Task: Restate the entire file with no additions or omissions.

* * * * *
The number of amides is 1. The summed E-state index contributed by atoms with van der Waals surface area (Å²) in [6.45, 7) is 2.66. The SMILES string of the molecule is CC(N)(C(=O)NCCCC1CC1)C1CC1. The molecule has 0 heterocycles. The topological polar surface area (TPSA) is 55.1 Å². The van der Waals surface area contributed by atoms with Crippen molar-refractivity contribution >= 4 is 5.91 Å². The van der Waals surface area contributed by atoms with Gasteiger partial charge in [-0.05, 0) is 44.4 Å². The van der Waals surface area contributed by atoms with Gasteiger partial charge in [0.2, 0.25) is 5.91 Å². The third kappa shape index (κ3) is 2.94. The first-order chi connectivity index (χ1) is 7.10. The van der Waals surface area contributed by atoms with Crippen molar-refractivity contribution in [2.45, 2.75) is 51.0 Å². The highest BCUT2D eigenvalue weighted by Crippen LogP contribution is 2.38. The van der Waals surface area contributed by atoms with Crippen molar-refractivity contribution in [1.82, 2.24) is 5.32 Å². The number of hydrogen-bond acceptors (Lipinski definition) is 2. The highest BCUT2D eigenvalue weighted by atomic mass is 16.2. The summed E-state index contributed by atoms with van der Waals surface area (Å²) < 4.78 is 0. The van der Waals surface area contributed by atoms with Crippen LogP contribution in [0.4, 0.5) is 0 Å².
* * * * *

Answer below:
The number of amides is 1. The summed E-state index contributed by atoms with van der Waals surface area (Å²) in [6.45, 7) is 2.66. The SMILES string of the molecule is CC(N)(C(=O)NCCCC1CC1)C1CC1. The molecule has 0 heterocycles. The topological polar surface area (TPSA) is 55.1 Å². The van der Waals surface area contributed by atoms with Crippen molar-refractivity contribution >= 4 is 5.91 Å². The van der Waals surface area contributed by atoms with Gasteiger partial charge in [-0.05, 0) is 44.4 Å². The van der Waals surface area contributed by atoms with Gasteiger partial charge in [0.2, 0.25) is 5.91 Å². The third kappa shape index (κ3) is 2.94. The first-order chi connectivity index (χ1) is 7.10. The van der Waals surface area contributed by atoms with Crippen molar-refractivity contribution in [2.45, 2.75) is 51.0 Å². The highest BCUT2D eigenvalue weighted by Crippen LogP contribution is 2.38. The van der Waals surface area contributed by atoms with Crippen molar-refractivity contribution in [1.82, 2.24) is 5.32 Å². The number of hydrogen-bond acceptors (Lipinski definition) is 2. The highest BCUT2D eigenvalue weighted by atomic mass is 16.2. The summed E-state index contributed by atoms with van der Waals surface area (Å²) < 4.78 is 0. The van der Waals surface area contributed by atoms with Crippen LogP contribution in [0.4, 0.5) is 0 Å².